Boston Art Scene: The Mysterious Goddess Mural at Northeastern

street art boston northeastern mural

Image Courtesy of mac-arte.blogspot.com

As the first in our running series of art highlights, we’re going to be looking at this iconic street art: Ars et Scientia. This spraypaint mural lies on Northeastern’s Meserve Hall, at 37 Leon St. overlooking Centennial Common. It was painted by Miles MacGregor, a Los Angeles-based street artist who goes by “El Mac”. El Mac’s signature style uses circular contours to create depth and features on his large-scale depictions of people.

Ars et Scientia shows a goddess-like figure in a cloth, clutching a bolt of lightning in one hand, and a thick paintbrush in the other. Her eyes are closed, but her head is tilted to the sky. Behind her lies two circular haloes with blue and red, spiraling patterns in each. Over her head lies scattered, glowing stars.

There’s much more meaning to Ars et Scientia than first meets the eye. First of all, the name means “art and science”, which is depicted by the goddess holding both a lightning bolt and a paintbrush. This mural was commissioned by Northeastern, so the focus on these subjects isn’t entirely surprising. However, where the real meaning lies is El Mac himself.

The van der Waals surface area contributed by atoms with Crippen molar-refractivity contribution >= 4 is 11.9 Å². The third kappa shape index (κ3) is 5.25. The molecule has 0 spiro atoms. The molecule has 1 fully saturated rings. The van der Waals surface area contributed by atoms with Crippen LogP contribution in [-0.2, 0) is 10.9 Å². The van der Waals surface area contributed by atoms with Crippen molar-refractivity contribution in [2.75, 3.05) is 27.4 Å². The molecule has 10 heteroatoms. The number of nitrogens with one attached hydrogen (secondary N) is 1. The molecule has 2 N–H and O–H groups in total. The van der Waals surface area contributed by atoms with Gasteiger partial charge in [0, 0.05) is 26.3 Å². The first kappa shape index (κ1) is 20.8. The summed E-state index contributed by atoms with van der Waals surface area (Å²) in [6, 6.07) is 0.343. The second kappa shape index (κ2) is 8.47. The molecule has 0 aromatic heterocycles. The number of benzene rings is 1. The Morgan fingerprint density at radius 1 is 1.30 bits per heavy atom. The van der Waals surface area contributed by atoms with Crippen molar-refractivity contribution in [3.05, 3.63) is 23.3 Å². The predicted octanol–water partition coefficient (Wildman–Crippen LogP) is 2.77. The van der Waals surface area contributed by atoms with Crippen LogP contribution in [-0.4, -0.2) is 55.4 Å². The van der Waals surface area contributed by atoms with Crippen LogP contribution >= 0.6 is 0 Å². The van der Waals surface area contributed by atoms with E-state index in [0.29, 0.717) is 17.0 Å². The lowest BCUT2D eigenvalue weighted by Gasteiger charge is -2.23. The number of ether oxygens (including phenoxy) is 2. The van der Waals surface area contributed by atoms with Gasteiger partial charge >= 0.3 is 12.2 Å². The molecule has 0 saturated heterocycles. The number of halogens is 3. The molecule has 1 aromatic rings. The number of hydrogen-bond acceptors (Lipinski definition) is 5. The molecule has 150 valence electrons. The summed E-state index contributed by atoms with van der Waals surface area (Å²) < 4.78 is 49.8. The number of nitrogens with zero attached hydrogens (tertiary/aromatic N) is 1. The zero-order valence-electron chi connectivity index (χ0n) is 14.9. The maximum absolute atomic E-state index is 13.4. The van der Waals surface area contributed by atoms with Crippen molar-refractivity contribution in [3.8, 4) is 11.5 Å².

street art boston northeastern mural

Image Courtesy of graffuturism.com

El Mac’s parents met when they were both in college. His father was studying engineering at Northeastern while his mother was studying painting at MassArt. Thus, the depicted goddess is not only a creator of art and science; the two combined arguably created El Mac himself. The duality of the painting is further emphasized by the blue and red, tempestuous patterns behind the goddess.

But, this painting shows El Mac’s present as well as his past. The model for the goddess was El Mac’s wife, Kim, introducing another deeply personal attribute to the mural.

street art boston northeastern mural el mac

Image Courtesy of graffuturism.com

El Mac’s signature technique creates an ethereal, glowing image that, even in grayscale, is light and smooth. He was able to accomplish this by keeping his spray cans in a cooler of ice during the painting process, which slows the flow of the spray and creates a ghostly image. His manipulation of shadows also defines the piece. The goddess of art and science is certainly a powerful figure—toned and towering over the common with her backdrop of the stars.

Check out our Arts page regularly for more street art highlights and articles!

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